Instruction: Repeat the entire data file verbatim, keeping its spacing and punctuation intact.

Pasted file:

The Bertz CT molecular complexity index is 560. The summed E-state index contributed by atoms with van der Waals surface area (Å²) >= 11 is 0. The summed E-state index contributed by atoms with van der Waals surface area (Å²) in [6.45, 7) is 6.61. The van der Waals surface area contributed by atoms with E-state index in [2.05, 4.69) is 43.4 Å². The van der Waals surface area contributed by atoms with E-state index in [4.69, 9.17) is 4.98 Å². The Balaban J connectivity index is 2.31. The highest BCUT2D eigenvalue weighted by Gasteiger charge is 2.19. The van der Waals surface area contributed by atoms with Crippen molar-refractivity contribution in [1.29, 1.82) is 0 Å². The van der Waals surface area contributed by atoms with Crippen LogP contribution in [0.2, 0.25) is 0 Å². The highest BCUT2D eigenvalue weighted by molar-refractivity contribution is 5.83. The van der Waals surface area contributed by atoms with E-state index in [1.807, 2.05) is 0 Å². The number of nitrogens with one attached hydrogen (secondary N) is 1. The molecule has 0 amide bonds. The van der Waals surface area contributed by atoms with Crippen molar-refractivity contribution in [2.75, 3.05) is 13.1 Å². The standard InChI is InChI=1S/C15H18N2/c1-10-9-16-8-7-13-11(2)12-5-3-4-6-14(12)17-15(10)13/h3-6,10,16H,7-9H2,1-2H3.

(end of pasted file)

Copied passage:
The Bertz CT molecular complexity index is 560. The summed E-state index contributed by atoms with van der Waals surface area (Å²) >= 11 is 0. The summed E-state index contributed by atoms with van der Waals surface area (Å²) in [6.45, 7) is 6.61. The van der Waals surface area contributed by atoms with E-state index in [2.05, 4.69) is 43.4 Å². The van der Waals surface area contributed by atoms with E-state index in [4.69, 9.17) is 4.98 Å². The Balaban J connectivity index is 2.31. The highest BCUT2D eigenvalue weighted by Gasteiger charge is 2.19. The van der Waals surface area contributed by atoms with Crippen molar-refractivity contribution in [1.29, 1.82) is 0 Å². The van der Waals surface area contributed by atoms with Crippen LogP contribution in [0.2, 0.25) is 0 Å². The highest BCUT2D eigenvalue weighted by molar-refractivity contribution is 5.83. The van der Waals surface area contributed by atoms with E-state index in [1.807, 2.05) is 0 Å². The number of nitrogens with one attached hydrogen (secondary N) is 1. The molecule has 0 amide bonds. The van der Waals surface area contributed by atoms with Crippen molar-refractivity contribution in [2.75, 3.05) is 13.1 Å². The standard InChI is InChI=1S/C15H18N2/c1-10-9-16-8-7-13-11(2)12-5-3-4-6-14(12)17-15(10)13/h3-6,10,16H,7-9H2,1-2H3.